On June 29, 2012, Boston Fed President Eric Rosengren spoke about whether US financial structures are prepared for financial instabilities. Rosengren discussed the social costs of financial structures having inadequate capital, saying:
Holding little or no capital for risky activities can, during good times, generate significant profits; even in relatively low-margin businesses. However, during times of stress, the power of leverage works in reverse, amplifying the negative impact of risky activities and necessitating substantial capital and liquidity at a time when both are in short supply.
Rosengren expressed concern about financial structures that, in his mind, may be "capital efficient" from the perspective of market participants, but may be vulnerable during times of financial market stress. He suggested that stress tests could be used to identify possible capital and liquidity demands of undercapitalized financial structures.
An example of an undercapitalized financial structure is, in his opinion, money market funds, which hold no capital. Rosengren reiterated his strong support for the SEC to implement reforms on all money market funds. Failing that, he suggested that banks with money market funds could include "likely money market mutual fund support in the sponsor's stress tests." In this manner, the bank sponsors of money market funds "could calculate the likely capital support needed from the organization in a stress scenario."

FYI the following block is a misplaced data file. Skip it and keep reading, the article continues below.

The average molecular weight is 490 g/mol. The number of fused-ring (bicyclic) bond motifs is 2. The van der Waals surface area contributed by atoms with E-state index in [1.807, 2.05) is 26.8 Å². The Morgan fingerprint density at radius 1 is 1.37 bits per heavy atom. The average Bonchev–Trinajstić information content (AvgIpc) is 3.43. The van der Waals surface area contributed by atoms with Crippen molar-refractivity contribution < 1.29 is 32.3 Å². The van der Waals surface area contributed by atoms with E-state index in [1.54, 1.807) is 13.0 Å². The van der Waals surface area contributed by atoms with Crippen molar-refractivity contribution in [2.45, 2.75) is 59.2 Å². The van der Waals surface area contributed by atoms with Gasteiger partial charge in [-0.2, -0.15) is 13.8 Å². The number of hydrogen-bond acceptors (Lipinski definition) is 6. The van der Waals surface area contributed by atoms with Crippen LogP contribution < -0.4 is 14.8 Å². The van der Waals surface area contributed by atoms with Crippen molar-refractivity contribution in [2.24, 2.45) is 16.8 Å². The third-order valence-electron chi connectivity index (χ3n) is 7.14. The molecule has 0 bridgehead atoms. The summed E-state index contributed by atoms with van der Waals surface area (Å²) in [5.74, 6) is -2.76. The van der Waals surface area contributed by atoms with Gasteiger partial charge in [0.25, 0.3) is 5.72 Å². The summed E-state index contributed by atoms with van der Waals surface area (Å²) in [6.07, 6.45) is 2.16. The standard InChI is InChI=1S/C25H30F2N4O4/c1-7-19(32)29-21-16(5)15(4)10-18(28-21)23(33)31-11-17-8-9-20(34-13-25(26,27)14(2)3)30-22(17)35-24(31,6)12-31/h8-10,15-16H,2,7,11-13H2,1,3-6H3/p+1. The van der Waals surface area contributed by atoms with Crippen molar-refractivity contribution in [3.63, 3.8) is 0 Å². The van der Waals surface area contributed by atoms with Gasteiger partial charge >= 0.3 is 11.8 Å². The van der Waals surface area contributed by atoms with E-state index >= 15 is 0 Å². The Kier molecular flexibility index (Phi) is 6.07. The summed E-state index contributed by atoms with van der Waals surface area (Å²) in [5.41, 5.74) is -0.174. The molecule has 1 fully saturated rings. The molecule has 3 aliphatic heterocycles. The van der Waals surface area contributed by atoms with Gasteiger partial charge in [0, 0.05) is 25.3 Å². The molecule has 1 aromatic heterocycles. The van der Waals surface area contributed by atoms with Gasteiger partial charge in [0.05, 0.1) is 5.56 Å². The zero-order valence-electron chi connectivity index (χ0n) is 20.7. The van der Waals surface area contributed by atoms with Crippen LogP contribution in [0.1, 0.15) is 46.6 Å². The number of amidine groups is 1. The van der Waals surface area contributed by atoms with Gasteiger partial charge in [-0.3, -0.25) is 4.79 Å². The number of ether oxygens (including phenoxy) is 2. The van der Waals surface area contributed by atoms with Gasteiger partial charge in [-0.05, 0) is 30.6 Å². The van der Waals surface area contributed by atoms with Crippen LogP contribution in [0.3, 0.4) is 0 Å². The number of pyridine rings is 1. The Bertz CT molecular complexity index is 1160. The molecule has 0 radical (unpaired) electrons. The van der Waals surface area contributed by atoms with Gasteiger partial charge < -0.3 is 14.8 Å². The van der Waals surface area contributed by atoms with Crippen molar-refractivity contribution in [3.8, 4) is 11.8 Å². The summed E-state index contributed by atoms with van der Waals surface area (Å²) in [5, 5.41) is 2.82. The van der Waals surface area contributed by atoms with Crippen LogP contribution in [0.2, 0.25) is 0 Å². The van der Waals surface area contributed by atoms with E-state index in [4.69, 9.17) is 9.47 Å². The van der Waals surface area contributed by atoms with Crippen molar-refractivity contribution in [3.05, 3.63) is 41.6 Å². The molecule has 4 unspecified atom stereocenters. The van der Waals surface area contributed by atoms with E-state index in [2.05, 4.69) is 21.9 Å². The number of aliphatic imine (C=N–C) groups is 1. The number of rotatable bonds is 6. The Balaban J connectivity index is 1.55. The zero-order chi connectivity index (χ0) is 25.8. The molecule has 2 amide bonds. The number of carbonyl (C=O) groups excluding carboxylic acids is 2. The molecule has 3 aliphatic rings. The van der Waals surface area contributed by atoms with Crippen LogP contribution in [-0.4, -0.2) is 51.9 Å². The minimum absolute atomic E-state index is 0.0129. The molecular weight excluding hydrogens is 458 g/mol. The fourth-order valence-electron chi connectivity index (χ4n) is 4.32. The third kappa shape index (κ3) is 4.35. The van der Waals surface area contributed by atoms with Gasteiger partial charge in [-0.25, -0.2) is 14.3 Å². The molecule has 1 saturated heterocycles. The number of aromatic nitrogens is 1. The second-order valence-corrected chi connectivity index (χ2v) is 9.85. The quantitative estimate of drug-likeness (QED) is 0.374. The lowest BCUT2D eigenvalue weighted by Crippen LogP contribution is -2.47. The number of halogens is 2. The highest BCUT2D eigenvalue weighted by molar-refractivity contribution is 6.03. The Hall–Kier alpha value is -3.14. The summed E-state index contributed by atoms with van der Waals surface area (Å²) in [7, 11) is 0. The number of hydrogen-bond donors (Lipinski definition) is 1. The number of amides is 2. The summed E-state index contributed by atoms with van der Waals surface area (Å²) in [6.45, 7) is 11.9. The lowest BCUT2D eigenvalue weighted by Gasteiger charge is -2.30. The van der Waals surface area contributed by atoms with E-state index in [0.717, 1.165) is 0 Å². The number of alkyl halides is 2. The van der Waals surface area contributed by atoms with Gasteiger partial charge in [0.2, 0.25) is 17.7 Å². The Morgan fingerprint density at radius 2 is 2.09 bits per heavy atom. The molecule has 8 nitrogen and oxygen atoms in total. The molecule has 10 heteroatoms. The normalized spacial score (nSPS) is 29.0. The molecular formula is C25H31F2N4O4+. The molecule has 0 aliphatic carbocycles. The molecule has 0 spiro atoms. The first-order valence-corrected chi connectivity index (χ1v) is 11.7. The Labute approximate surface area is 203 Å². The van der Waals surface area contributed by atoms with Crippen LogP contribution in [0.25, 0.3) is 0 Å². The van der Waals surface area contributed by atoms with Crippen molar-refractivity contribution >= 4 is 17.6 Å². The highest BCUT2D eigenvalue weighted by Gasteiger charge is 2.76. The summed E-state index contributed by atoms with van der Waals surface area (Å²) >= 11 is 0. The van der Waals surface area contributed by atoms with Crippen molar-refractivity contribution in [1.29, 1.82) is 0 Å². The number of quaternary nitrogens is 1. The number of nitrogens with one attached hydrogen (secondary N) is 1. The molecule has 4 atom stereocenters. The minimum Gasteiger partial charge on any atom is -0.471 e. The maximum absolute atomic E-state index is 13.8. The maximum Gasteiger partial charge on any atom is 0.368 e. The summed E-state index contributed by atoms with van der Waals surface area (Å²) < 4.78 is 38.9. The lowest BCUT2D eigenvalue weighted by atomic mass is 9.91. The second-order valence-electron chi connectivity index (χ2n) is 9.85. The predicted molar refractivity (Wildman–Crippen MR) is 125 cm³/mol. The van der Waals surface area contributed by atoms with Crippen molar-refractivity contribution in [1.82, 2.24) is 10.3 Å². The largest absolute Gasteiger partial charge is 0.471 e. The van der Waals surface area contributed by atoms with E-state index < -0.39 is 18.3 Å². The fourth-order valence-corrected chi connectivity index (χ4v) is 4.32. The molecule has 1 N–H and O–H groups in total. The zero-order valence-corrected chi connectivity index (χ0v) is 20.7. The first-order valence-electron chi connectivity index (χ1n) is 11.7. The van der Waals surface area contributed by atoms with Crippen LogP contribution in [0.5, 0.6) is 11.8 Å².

While admitting that this would be a piece-meal approach to the issue of money market fund reform, and less desirable than comprehensive reform adopted by the SEC, Rosengren expressed hope that the approach would both make banking organizations more resilient and "make clearer to money market mutual fund investors that banks had capital that could support funds during stressful periods."
The full text of the address can be found here.